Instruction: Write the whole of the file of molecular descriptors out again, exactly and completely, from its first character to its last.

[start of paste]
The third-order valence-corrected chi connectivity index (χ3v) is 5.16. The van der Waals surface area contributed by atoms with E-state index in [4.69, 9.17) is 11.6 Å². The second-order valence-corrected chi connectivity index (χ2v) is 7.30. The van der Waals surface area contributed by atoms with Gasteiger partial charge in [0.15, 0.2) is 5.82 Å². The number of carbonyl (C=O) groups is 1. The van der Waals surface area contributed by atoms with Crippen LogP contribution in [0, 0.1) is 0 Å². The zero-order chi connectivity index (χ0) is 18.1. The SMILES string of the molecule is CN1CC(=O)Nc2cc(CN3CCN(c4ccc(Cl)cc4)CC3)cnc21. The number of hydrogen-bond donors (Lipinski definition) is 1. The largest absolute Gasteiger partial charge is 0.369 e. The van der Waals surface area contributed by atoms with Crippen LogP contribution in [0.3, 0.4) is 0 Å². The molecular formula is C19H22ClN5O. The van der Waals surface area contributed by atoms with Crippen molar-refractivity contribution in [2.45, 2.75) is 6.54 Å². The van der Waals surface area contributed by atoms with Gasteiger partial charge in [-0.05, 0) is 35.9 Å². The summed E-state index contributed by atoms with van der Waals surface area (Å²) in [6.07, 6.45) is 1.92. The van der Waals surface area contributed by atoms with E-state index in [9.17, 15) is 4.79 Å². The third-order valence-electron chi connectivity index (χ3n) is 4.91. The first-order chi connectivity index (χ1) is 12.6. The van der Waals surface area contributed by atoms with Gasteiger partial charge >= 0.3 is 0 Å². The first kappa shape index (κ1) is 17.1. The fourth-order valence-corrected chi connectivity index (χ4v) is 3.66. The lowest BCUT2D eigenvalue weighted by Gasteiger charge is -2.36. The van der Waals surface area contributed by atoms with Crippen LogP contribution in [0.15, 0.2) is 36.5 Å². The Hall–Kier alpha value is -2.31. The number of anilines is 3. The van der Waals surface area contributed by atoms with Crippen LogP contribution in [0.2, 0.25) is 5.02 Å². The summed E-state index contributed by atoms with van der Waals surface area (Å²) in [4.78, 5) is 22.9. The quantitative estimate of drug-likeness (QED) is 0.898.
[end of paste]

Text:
The third-order valence-corrected chi connectivity index (χ3v) is 5.16. The van der Waals surface area contributed by atoms with E-state index in [4.69, 9.17) is 11.6 Å². The second-order valence-corrected chi connectivity index (χ2v) is 7.30. The van der Waals surface area contributed by atoms with Gasteiger partial charge in [0.15, 0.2) is 5.82 Å². The number of carbonyl (C=O) groups is 1. The van der Waals surface area contributed by atoms with Crippen LogP contribution in [0, 0.1) is 0 Å². The zero-order chi connectivity index (χ0) is 18.1. The SMILES string of the molecule is CN1CC(=O)Nc2cc(CN3CCN(c4ccc(Cl)cc4)CC3)cnc21. The number of hydrogen-bond donors (Lipinski definition) is 1. The largest absolute Gasteiger partial charge is 0.369 e. The van der Waals surface area contributed by atoms with Crippen LogP contribution in [0.3, 0.4) is 0 Å². The molecular formula is C19H22ClN5O. The van der Waals surface area contributed by atoms with Crippen molar-refractivity contribution in [2.45, 2.75) is 6.54 Å². The van der Waals surface area contributed by atoms with Gasteiger partial charge in [-0.05, 0) is 35.9 Å². The summed E-state index contributed by atoms with van der Waals surface area (Å²) in [6.07, 6.45) is 1.92. The van der Waals surface area contributed by atoms with E-state index in [9.17, 15) is 4.79 Å². The third-order valence-electron chi connectivity index (χ3n) is 4.91. The first-order chi connectivity index (χ1) is 12.6. The van der Waals surface area contributed by atoms with Gasteiger partial charge >= 0.3 is 0 Å². The first kappa shape index (κ1) is 17.1. The fourth-order valence-corrected chi connectivity index (χ4v) is 3.66. The lowest BCUT2D eigenvalue weighted by Gasteiger charge is -2.36. The van der Waals surface area contributed by atoms with Crippen LogP contribution in [0.15, 0.2) is 36.5 Å². The Hall–Kier alpha value is -2.31. The number of anilines is 3. The van der Waals surface area contributed by atoms with Crippen LogP contribution in [0.2, 0.25) is 5.02 Å². The summed E-state index contributed by atoms with van der Waals surface area (Å²) in [4.78, 5) is 22.9. The quantitative estimate of drug-likeness (QED) is 0.898.